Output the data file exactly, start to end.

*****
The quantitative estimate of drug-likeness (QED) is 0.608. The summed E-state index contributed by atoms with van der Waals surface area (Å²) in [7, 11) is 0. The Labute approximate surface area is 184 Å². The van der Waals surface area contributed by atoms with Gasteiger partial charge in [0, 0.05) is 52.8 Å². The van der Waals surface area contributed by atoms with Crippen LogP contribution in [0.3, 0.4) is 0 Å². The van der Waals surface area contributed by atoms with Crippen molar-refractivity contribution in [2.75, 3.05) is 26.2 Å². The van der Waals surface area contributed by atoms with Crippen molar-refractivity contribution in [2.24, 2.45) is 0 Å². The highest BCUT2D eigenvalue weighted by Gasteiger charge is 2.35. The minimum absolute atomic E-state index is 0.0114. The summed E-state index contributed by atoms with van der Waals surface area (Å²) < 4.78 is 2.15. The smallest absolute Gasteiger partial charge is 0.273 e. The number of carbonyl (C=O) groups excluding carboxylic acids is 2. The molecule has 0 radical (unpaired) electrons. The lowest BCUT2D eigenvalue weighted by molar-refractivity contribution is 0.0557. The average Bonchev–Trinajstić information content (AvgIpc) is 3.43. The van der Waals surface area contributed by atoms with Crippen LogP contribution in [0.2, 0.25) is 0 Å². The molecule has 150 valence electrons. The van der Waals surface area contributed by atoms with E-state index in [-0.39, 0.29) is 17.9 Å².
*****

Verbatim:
The quantitative estimate of drug-likeness (QED) is 0.608. The summed E-state index contributed by atoms with van der Waals surface area (Å²) in [7, 11) is 0. The Labute approximate surface area is 184 Å². The van der Waals surface area contributed by atoms with Gasteiger partial charge in [0, 0.05) is 52.8 Å². The van der Waals surface area contributed by atoms with Crippen LogP contribution in [0.3, 0.4) is 0 Å². The van der Waals surface area contributed by atoms with Crippen molar-refractivity contribution in [2.75, 3.05) is 26.2 Å². The van der Waals surface area contributed by atoms with Crippen molar-refractivity contribution in [2.24, 2.45) is 0 Å². The highest BCUT2D eigenvalue weighted by Gasteiger charge is 2.35. The minimum absolute atomic E-state index is 0.0114. The summed E-state index contributed by atoms with van der Waals surface area (Å²) < 4.78 is 2.15. The smallest absolute Gasteiger partial charge is 0.273 e. The number of carbonyl (C=O) groups excluding carboxylic acids is 2. The molecule has 0 radical (unpaired) electrons. The lowest BCUT2D eigenvalue weighted by molar-refractivity contribution is 0.0557. The average Bonchev–Trinajstić information content (AvgIpc) is 3.43. The van der Waals surface area contributed by atoms with Crippen LogP contribution in [0.2, 0.25) is 0 Å². The molecule has 150 valence electrons. The van der Waals surface area contributed by atoms with E-state index in [-0.39, 0.29) is 17.9 Å².